Air Quality Egg
The Air Quality Egg (AQE) is an Open source hardware Internet of Things platform and hobbyist device for crowdsourced citizen monitoring of airborne pollutants. The device won widespread recognition when it was named a Best of Kickstarter 2012 project, and has been featured in newspaper, magazine, peer-reviewed scientific journal and prominent blog articles. Crowdsourced data from citizen owners of the devices is uploaded to Xively where it becomes publicly accessibly on the Air Quality Egg website. The device is supported by 3rd party mobile apps such as Acculation's AQCalc.
The AQE grew out of Internet of Things meetup groups in New York City and Amsterdam, led by Pachube evangelist Ed Borden. WickedDevice LLC, the company that manufacturers and sells the AQE off its website, is a tech start-up headquartered in Ithaca, NY. There are two versions of the device: an Arduino shield for use by hobbyists, and a more consumer-ready "hobbyist kit" device. The latter consists of two identical-looking plastic enclosures vaguely resembling white eggs. One unit, the base unit, is connected to the user's ethernet LAN connection. The second unit monitors NO2 and CO levels and reports these readings every few minutes back to the base unit via a custom wireless protocol. The base unit, in term, reports these readings to Xively and the AQE website. Add-ons are available for purchase off the website that add PM2.5 dust, Ozone, and VOC sensors.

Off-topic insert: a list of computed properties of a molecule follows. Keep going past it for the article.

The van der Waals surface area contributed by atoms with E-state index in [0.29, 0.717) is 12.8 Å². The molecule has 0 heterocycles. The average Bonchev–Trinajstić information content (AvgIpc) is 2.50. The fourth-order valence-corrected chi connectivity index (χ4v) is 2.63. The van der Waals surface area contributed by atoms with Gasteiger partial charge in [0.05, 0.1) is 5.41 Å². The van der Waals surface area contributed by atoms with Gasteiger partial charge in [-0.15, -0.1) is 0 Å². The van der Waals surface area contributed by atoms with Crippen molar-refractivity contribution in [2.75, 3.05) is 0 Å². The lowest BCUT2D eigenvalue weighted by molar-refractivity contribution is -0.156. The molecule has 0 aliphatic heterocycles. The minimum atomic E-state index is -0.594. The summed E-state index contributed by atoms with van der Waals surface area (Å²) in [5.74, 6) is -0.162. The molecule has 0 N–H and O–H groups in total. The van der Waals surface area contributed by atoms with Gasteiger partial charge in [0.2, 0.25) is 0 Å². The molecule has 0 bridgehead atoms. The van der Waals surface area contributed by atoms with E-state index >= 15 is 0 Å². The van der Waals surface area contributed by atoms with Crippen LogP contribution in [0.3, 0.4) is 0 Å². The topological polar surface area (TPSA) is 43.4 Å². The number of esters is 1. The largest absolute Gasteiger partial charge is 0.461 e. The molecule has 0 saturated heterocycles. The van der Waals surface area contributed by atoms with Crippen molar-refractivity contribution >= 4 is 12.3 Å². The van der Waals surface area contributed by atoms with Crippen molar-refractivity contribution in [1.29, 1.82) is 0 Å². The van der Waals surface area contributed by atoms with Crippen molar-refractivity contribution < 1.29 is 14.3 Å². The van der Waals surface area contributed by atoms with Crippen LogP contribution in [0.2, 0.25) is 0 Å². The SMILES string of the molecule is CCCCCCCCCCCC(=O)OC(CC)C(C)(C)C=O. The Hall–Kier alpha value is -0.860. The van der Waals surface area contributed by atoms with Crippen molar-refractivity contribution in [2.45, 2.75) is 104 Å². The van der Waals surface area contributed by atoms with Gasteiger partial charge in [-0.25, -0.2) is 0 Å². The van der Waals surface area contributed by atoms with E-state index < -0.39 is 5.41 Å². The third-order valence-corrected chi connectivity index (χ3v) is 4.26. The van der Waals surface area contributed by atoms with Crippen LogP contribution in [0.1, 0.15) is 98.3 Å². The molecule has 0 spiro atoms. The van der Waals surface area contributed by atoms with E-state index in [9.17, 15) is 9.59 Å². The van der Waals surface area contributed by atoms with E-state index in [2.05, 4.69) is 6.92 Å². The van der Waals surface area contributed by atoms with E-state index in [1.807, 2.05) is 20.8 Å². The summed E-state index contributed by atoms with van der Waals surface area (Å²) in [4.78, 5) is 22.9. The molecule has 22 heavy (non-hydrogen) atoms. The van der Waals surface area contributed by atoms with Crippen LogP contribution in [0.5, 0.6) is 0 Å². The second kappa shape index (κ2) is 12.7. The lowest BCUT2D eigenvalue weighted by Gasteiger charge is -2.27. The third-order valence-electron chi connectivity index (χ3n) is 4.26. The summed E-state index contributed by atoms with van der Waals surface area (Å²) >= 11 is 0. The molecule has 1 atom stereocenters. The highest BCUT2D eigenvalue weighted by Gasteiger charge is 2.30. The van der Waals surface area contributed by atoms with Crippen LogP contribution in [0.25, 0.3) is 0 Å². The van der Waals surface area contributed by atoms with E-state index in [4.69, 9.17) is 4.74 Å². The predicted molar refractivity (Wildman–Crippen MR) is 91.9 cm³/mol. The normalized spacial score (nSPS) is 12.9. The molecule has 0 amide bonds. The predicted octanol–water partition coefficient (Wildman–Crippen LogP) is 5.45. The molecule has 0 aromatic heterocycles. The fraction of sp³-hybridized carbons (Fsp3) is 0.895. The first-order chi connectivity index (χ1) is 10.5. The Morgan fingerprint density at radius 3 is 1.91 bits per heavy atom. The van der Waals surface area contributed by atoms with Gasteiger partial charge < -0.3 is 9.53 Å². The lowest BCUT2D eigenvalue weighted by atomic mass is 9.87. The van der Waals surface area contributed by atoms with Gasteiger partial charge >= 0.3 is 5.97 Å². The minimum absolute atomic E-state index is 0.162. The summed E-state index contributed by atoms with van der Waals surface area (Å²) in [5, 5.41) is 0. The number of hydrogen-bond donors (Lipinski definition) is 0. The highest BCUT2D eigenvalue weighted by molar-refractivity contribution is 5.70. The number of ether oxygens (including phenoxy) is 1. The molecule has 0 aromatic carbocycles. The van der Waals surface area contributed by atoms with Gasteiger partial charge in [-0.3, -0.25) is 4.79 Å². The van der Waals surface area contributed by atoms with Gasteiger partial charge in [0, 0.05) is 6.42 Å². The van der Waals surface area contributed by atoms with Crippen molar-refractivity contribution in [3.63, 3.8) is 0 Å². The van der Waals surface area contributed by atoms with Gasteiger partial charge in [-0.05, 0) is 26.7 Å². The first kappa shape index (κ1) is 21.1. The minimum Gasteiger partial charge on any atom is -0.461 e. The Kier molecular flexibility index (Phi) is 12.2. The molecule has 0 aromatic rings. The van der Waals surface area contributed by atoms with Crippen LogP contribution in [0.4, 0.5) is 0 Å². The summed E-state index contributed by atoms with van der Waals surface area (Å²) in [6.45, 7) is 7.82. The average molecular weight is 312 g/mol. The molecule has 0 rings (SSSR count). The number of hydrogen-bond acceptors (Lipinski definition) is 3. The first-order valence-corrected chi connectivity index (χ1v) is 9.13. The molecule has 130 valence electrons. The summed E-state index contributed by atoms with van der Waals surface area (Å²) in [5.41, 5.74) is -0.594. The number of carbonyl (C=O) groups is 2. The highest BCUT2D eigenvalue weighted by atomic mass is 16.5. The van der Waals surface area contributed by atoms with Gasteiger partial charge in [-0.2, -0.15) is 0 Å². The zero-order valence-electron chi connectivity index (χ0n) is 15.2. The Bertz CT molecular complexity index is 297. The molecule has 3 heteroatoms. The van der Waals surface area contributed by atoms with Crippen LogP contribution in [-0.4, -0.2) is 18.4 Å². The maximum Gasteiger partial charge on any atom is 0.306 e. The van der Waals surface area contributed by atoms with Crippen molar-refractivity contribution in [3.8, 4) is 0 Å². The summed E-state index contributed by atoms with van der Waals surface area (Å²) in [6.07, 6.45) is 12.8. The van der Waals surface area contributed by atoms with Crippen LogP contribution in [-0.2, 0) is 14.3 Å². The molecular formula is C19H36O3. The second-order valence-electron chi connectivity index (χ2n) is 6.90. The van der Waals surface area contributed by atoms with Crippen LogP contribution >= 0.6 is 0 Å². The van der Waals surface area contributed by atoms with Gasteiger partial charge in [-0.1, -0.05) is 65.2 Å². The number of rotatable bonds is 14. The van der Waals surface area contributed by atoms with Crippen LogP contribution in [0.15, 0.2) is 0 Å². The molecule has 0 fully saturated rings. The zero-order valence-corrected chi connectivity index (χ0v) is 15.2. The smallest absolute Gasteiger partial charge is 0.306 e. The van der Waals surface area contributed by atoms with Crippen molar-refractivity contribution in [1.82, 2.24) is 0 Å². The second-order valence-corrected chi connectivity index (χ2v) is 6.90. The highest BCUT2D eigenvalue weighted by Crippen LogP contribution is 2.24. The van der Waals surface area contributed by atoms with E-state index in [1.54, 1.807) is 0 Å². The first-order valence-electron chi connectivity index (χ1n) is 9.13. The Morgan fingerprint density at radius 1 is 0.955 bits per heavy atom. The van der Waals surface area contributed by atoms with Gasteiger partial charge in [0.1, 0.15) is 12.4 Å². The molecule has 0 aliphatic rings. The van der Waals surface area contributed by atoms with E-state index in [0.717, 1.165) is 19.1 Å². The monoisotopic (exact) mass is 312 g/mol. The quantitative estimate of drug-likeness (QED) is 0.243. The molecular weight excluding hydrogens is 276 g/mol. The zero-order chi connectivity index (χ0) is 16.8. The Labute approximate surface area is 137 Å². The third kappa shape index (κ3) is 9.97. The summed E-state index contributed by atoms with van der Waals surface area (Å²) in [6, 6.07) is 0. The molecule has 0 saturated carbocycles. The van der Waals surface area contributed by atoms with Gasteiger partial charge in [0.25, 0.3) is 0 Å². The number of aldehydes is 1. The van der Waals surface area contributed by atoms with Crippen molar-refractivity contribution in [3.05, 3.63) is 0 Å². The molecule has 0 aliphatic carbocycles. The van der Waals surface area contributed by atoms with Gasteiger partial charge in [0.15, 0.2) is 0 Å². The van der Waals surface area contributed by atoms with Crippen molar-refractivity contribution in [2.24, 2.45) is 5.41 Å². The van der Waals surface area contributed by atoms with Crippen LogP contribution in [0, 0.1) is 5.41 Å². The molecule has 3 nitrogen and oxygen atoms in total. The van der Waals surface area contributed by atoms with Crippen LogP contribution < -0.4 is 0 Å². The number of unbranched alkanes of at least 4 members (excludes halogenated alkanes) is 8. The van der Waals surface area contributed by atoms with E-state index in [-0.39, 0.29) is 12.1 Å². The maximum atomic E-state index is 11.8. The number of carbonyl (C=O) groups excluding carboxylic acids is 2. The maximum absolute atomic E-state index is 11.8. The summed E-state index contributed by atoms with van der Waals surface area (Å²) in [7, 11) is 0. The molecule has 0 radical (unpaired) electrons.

Despite being labelled a not-consumer-ready "hobbyist" device by the manufacturer, the AQE is one of the few de facto commercially available, comprehensive Internet of Things pollution monitors on the US market. A number of competing devices have been announced, such as the Chemisense Wearable in the US or the Alima in France, but these do not appear to be commercially available in the US at time of writing. CitizenSensor is another US crowdsourced air quality monitoring device, but it is listed an "outgoing project", "DIY", and apparently not available for purchase. In terms of a comprehensive Internet of Things air pollution monitoring solution, the most direct competitor may be China's iKair (pronounced "I Care"), although this uses a closed, proprietary platform rather than the AQE's open source hardware and open data design. Unfortunately, at time of writing the iKair's companion smartphone app does not appear to be available in English or for download in the US. IBM recently announced a partnership with the government of China for analytics software to process data from pollution sensors, so both the software and hardware aspects of this market may be heating up. A major potential criticism of the AQE is that it is still a hobbyist device despite the appearance of consumer-ready packaging. In an effort to get these devices to end-users more quickly, the AQE's sensors have not yet been fully calibrated by the manufacturer. No doubt these issues will be addressed as more competing devices enter the market.
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